Angsila Oyster Scaffolding Pavilion
Chat Architects with Angsila Oyster Scaffolding Studio at International Program in Design and Architecture (INDA), Chulalongkorn University
The historic coastal fishing village of Angsila in Thailand was once a thriving small-scale fishing town. However over the past three years ocean pollution, market disruption and a dwindling local workforce has left the population struggling to sustain their way of life.
The Angsila Oyster Scaffolding Pavilion rises as a solution to this: aiming to raise awareness and appreciation of the historic coastal village and revitalise the local economy through a “sea-to-table” dining experience. The pavilion acts as a floating restaurant, allowing local fishermen to bring small groups of visitors from shore to the pavilion where they can select their own oysters in the ocean and prepared fresh to eat.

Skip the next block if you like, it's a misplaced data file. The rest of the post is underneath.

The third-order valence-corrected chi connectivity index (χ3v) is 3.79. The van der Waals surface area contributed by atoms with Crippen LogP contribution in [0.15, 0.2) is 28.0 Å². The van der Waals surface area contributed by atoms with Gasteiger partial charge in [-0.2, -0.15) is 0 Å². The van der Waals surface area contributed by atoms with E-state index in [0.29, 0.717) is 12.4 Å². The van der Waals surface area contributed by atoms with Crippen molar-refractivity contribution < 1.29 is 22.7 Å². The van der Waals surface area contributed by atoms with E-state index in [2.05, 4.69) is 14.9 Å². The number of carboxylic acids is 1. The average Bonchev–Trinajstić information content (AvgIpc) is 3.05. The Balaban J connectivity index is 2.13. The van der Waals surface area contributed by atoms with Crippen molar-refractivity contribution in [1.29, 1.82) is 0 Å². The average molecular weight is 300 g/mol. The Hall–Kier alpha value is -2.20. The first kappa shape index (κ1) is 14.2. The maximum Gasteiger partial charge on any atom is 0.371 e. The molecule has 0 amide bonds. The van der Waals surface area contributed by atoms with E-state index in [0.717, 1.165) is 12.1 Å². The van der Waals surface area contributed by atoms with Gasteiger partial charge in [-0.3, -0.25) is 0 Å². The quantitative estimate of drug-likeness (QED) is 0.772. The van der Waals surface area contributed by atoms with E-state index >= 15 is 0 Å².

The structure itself hybridises the traditional bamboo scaffolding used for oyster and mussel cultivation. Like these scaffoldings, the pavilion is built entirely by Angsila fishermen, utilising native shallow-ocean bamboo construction techniques that requires no power tools.
The fishermen manually drive each bamboo column into the ocean floor, tying them together with “Rejected” car seatbelts. A graphic red agricultural tarp, commonly used in nearby nurseries, shades visitors from the ocean sun, yet allowing the passage of ocean breezes.
Photography: W Workspace